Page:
I had just come from spending almost a month in small towns located a thousand, five hundred meters up in the West Nile, where we were going to install solar panels on the rooves of secondary government schools.  Our intrepid son, Jedidiah, and I would arrive at a school in our small 4x4 with the roof rack piled high with solar equipment, computers tucked away inside the car. Jed would show students which eucalyptus trees would be suitable to be cut down for making ladders, and how to cut them with a saw, and how to hammer the rungs together with the heavy-duty nails, we’d brought from Kampala. Jed showed them how to carry the large fragile solar panels to the rooftops without damaging them. He could then climb up with one or two students to show how them how to secure the solar panels with locking frames so they could not be stolen.

After connecting solar panels to the controllers, and from the controllers to the huge deep-cycle batteries. We could now connect the low energy computer network we had installed in one of the classrooms to the power. Now it was time for the “Moment of Truth :The head teacher was shown how to turn on the Server. The servercame to life , and then nine thin clients lit up. We were so happy that we could now show the teachers, 
Headmistress or Headmaster, and students, how they could use the computers that Uconnect had supplied to the schools for e-learning.WOW !! ( A Berlin film company heard the story and flew down a crew who made documentary film of the schools a few months later. On our way back from filming while driving at night we nearly had a head-on crash – with a huge elephant standing in the middle of the road. At 80 km if we had not braked in time it could have been fatal.)

Leap Frogging From Chalkboard To Digital Color Illustrated Science Textbooks

Libraries in some of the better schools in and around Kampala had only a very few outdated science textbook's; more often than not, a school would have only one Chemistry or a biology textbook used by the Chemistry and biology teachers, who would copy from them  andwrite with chalk on a blackboard for students to copy into their lined notebooks. After installing the solar systems, and turning on one of the computers and opening up the offline CK12 textbooks or offline Khan Academy youtube videos in math or science, teachers were amazed; they could hardly believe their eyes!  They and their students would, from this moment on, have immediate access to thousands of videos, dozens of beautifully illustrated up-to-date textbooks, on the sciences that they could easily navigate to, and find readily, by virtue of the intuitive nature of the HTML browsing experience.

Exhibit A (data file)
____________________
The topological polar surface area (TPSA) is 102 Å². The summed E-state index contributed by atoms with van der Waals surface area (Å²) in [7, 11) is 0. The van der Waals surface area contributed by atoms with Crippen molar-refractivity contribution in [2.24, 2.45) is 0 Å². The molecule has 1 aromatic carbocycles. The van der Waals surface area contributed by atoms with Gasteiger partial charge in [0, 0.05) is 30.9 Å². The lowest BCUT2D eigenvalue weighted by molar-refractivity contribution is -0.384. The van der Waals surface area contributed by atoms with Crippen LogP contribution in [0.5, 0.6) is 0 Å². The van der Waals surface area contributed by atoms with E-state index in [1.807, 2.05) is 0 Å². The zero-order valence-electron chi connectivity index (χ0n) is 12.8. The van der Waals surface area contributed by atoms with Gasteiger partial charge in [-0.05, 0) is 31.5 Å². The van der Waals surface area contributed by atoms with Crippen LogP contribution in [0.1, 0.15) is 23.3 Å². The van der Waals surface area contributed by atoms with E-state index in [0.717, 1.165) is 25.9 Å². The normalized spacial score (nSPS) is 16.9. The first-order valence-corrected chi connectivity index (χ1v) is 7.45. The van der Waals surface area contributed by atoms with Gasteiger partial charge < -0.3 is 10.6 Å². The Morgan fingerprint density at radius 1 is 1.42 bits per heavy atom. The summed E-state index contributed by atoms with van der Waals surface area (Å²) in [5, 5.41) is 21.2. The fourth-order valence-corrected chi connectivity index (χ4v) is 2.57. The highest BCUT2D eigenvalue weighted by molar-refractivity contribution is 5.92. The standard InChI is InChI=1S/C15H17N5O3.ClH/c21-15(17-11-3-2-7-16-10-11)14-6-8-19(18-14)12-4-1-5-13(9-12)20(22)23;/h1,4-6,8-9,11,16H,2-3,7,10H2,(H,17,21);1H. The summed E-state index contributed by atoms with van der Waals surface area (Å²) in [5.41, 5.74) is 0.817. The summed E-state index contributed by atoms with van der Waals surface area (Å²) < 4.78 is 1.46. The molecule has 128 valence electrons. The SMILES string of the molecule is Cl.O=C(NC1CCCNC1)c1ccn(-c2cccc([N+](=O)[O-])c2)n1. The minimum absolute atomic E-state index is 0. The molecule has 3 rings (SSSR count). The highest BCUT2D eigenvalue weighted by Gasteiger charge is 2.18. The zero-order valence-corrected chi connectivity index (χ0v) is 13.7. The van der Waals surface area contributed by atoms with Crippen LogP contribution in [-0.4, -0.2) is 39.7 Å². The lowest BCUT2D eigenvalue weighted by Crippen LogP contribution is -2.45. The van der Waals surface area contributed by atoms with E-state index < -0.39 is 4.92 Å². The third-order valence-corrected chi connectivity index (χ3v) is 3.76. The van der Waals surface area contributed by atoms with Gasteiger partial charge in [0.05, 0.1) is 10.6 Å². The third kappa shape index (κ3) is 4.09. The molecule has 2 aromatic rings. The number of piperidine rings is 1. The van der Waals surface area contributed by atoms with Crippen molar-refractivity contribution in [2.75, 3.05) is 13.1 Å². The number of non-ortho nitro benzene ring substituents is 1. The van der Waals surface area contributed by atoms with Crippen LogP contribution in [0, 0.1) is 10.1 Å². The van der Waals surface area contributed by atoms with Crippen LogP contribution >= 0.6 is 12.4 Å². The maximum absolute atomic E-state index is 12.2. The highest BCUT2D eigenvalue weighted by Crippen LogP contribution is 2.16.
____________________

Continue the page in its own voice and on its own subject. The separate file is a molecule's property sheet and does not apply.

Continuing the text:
They would soon find themselves bridging two worlds; one was the virtual paradise that surrounded them in this remote wilderness,( and I’ll leave it to your imaginations  how interactions between the enlightenment afforded  by  new windows on how the world works in terms of science and math, now readily available to students and teachers through access to the RACHEL Repository might turn out to be. The learning experience was quickly growing to be more interesting, a revolution in learning  in the making.)

It was beginning to become a regular part of our work: When a teacher or headteacher came to Kampala from an upcountry school on an errand to the education ministry an official would often recommend that they visit Uconnect’s office to get a demo of the RACHEL.  It happened more than once that while we were giving a demo to a chemistry or biology teacher, that during a demo showing videos or color illustrations from one of the digital textbooks, we would notice tears welling up in a teacher’s eyes; they were so overcome by what they had witnessed that they were speechless.

The headmistress of one of those West Nile schools would occasionally visit Kampala, usually on an errand to the education ministry and she would ring us to let us know she was around, and we would invite her to stay with us at our home for a few days, during which she would update us on how her teachers and students were benefitting from using their copy of the RACHEL for e-learning. And the last we heard from her, not so long ago,  on a phone call, she reported that  those old computers, solar panels and huge deep-cycle batteries had been carefully managed and were working fine.

Sir Tim- Berners-Lee Visits Uganda

Please excuse the hiatus; now Back to the EU conference in Brussels. At the end of my presentation,  I was greeted by one of the delegates who introduced himself as a member of Tim Berners- Lee's WC3 team in Cambridge Massachusetts. We had a good long talk over tea, during which he suggested that Tim might be interested in visiting our projects in Uganda. Long story short, I followed up. Put a team together that could organize several events centered around Tim’s visit to Uganda in November of 2009 that would include  a TEDx  of events t to Uganda, TEDx talk by Sir Tim to be given at UNICEF HQs’ upstairs conference room, A Press Conference and cocktail party at Sheraton’s Ruwenzori Room for journalists, University Vice-Chancellors, and most of the Ambassadors representing their country to Uganda. And to top it off, there would be the Key-Note Address from Sir Tim to University lecturers and students, that eventually drew almost four thousand students and lecturers from all universities in Uganda and some from neighboring East Africa universities.